Marilyn's image is so universal that we can't help but believe we know all there is to know of her. Every word and gesture made headlines and garnered controversy. Her serious gifts as an actor were sometimes eclipsed by her notoriety—and by the way the camera fell helplessly in love with her.
Beyond the headlines—and the too-familiar stories of heartbreak and desolation—was a woman far more curious, searching, witty, and hopeful than the one the world got to know. Now, for the first time, readers can meet the private Marilyn and understand her in a way we never have before. Fragments is an unprecedented collection of written artifacts—notes to herself, letters, even poems—in Marilyn's own handwriting, never before published, along with rarely seen intimate photos.
Jotted in notebooks, typed on paper, or written on hotel letterhead, these texts reveal a woman who loved deeply and strove to perfect her craft. They show a Marilyn Monroe unsparing in her analysis of her own life, but also playful, funny, and impossibly charming. The easy grace and deceptive lightness that made her performances indelible emerge on the page, as does the simmering tragedy that made her last appearances so affecting.
Michael Morpurgo OBE is a national treasure. With books such as ‘Private Peaceful’, ‘Kensuke’s Kingdom’ and ‘The Wreck of the Zanzibar’ he has enchanted a whole generation of children, weaving stories for them in a way that is neither contrived nor condescending. His is a rare gift.
In 2007, Michael’s novel ‘War Horse’ was adapted for the stage by the National Theatre. Five years on, it continues to play to packed audiences of all ages and has been turned into a blockbuster film by Steven Spielberg, propelling Morpurgo to household-name status.
Michael’s own story is as strange and surprising as any he has written, and is shot through with the same thread of sadness found in almost all his work. How did this supremely unbookish boy who dreamed of becoming an army officer become a bestselling author and Children’s Laureate instead? What personal price has he paid for success? And why, amidst his triumphs, is he now haunted by regret?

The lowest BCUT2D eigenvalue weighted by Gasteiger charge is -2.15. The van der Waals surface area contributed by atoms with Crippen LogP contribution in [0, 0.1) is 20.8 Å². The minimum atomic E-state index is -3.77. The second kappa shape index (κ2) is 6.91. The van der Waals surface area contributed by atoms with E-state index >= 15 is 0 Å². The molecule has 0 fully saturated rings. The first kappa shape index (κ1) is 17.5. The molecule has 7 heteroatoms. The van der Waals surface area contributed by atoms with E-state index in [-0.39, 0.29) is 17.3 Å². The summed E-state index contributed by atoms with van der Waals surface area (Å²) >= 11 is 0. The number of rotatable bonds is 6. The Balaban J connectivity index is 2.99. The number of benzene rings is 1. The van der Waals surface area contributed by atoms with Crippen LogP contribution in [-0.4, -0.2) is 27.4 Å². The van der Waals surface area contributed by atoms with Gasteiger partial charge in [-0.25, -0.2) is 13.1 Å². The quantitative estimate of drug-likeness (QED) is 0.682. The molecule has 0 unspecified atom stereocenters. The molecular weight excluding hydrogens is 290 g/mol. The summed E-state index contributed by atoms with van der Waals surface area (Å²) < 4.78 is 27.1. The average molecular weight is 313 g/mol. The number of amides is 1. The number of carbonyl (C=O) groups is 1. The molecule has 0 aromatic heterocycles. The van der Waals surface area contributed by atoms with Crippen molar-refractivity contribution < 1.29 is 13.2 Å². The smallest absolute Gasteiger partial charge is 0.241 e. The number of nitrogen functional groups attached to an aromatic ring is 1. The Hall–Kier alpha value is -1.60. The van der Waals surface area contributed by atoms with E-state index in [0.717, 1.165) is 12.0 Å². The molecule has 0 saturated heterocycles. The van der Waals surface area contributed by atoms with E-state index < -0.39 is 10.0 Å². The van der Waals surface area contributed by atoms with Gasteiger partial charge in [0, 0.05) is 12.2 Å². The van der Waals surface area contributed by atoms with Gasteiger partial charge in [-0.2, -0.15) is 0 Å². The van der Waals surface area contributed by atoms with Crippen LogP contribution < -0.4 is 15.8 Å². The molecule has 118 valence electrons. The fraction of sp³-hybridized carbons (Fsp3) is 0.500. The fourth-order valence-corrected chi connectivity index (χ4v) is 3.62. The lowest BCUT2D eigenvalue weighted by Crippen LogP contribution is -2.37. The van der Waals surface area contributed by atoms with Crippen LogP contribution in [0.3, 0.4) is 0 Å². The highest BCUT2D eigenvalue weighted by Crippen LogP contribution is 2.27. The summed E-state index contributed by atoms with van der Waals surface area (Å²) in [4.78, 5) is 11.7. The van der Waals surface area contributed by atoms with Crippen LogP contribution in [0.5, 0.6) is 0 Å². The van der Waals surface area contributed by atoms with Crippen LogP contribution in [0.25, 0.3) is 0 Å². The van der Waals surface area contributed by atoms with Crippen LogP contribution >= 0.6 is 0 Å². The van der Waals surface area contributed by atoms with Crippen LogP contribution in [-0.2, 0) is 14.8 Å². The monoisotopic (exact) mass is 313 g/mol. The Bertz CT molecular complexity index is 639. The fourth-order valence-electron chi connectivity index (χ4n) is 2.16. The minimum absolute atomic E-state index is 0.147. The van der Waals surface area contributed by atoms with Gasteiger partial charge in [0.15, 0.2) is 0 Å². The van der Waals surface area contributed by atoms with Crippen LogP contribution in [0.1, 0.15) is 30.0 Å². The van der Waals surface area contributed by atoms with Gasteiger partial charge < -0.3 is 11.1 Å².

In a unique collaboration, Maggie Fergusson explores Michael Morpurgo’s life through seven biographical chapters, to which he responds with seven stories. The portrait that emerges is one of light and shade: the light very bright, the shade complex and often painful.
Celebrated in his prime, forgotten in his final years, only to be championed anew by our greatest contemporary authors, Richard Yates has always exposed readers to the unsettling hypocrisies of our modern age. Classic novels such as Revolutionary Road and The Easter Parade are incomparable chronicles of the quiet and not-so-quiet desperation of the American middle-class. Lonely housewives, addled businessmen, desperate career-girls and fearful boys and soldiers, Yates's America was a panorama of high living, self-doubt and self-deception. And in the tradition of other great realistic writers of his time (Fitzgerald and Hemingway, Cheever and Updike), Yates's fictional world mirrored his own. A manic-depressive alcoholic and unapologetic gentleman, his life was a hornets' nest of childhood ghosts, the horrors of war, money woes, and ebullient cocktailed evenings in New York, Hollywood, and the Riviera.
A Tragic Honesty is a masterful evocation of a man who in many ways embodied the struggles of the Great American Writer in the latter half of the twentieth century. Fame and reward followed by heartbreak and obscurity, Richard Yates here stands for what the writer must sacrifice for his craft, the devil's bargain of artistry for happiness, praise for sanity.